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Viv, my guide, started sleeping on the streets in 1999. She used to live in a house in West London with her husband and two children, until they divorced and she became homeless. Viv now lives in a squat in South East London with her long term partner. She survives by selling the Big Issue and taking people on walking tours of London.
She began working as a tour guide with Unseen Tours through The Sock Mob. A charity for the homeless, set up about seven years ago, who go out once a week and give out food. Viv tells me, “They're not just for Christmas, but for the whole year.” Unseen tours offer five tours around different parts of London. This is the latest branch of their grass roots project, which seeks to help homeless people help themselves.
Over the course of the next two hours, Viv leads our small group around the back streets of Temple, Covent Garden and Lincoln's Inn, explaining a bit about the history and sharing her own stories about living rough in these areas. This is no dull lecture on London but rather an engrossing tour, where we learn first-hand how people survive on the streets.
“I used to live in Temple Park for a couple of months. The soup runs would come out three days a week and give us hand outs. We used crates from the fruit stall to sleep on and had a blue tarp pulled over us - we'd have to take them down every morning before six and give them back to the fruit stall. It's pretty hard having to take your house down everyday.” Viv chirps. Her cheerful, matter of fact way of describing such hardships, makes the unimaginable seem somehow bearable. However, when we pass a man wrapped up in a sleeping bag under Waterloo Bridge, the desolate reality of homelessness becomes much more chillingly apparent.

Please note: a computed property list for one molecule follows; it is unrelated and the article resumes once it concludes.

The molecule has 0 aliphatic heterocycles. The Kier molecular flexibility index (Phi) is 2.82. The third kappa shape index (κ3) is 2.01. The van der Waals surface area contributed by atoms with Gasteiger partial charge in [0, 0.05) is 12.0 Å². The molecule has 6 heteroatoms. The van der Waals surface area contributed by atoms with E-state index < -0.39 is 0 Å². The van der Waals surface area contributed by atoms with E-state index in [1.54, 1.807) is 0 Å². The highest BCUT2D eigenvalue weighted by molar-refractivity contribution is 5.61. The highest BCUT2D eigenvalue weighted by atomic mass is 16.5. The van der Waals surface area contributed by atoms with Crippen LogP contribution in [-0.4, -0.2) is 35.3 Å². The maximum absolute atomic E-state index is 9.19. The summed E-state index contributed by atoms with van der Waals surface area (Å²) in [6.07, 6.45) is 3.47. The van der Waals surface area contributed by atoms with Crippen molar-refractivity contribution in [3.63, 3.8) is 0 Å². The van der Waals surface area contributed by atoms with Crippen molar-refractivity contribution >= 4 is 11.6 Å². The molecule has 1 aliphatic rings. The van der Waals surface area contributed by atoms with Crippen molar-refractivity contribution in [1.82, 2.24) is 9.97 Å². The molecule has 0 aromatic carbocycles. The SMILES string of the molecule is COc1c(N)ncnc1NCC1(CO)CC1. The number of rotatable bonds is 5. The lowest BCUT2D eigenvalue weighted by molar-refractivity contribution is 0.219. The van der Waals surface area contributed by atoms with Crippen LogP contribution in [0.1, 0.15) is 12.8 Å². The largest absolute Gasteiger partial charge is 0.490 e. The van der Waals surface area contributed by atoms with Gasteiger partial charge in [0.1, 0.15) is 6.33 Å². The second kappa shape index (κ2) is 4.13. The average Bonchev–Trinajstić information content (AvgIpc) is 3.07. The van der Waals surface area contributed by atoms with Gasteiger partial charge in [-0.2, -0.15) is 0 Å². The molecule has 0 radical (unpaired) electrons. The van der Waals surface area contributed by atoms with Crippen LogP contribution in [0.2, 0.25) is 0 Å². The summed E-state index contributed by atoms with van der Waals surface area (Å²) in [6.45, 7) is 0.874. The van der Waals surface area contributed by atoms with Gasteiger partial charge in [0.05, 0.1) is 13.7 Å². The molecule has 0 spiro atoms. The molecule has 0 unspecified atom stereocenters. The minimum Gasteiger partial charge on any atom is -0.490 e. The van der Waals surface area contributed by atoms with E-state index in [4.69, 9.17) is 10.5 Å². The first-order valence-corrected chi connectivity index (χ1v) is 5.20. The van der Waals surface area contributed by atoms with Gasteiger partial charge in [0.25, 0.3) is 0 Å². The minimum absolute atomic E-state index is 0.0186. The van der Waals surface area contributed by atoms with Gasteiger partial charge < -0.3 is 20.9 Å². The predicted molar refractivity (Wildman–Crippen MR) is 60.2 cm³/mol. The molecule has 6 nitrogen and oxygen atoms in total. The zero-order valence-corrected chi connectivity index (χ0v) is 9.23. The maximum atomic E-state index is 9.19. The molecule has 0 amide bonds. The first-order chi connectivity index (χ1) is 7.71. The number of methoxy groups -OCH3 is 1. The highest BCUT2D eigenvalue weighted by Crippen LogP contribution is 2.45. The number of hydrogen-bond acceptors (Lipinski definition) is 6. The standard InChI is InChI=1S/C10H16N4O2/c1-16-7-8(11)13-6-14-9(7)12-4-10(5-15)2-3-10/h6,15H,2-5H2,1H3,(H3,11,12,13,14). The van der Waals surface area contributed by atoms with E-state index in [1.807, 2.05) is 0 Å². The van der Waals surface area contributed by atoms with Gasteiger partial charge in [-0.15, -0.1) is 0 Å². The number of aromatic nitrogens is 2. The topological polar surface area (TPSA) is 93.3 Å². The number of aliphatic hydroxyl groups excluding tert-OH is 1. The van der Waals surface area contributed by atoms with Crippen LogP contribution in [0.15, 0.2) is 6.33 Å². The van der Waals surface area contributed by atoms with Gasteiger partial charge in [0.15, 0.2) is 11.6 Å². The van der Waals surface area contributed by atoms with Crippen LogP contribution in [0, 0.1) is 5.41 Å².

Yet Viv does not sentimentalize the dispossessed. She is living proof that many homeless people are capable of holding down a steady job if given the opportunity. As we pass under the bridge, she explains how the whole of Waterloo Bridge was built entirely by women in 1820, before adding, “I used to live under that bridge in a bash for three months.” Bashes are home-made shelters, made out of cardboard, crates, tarpaulin, whatever is at hand to help. Every Sunday for the past twenty years, a family has come here at half past two to feed the poor. Between 50 and 200 homeless people are given a steaming polystyrene cup filled with potatoes, meat and veg. This is a totally charitable initiative, only really known amongst the poor as, “The Stew”.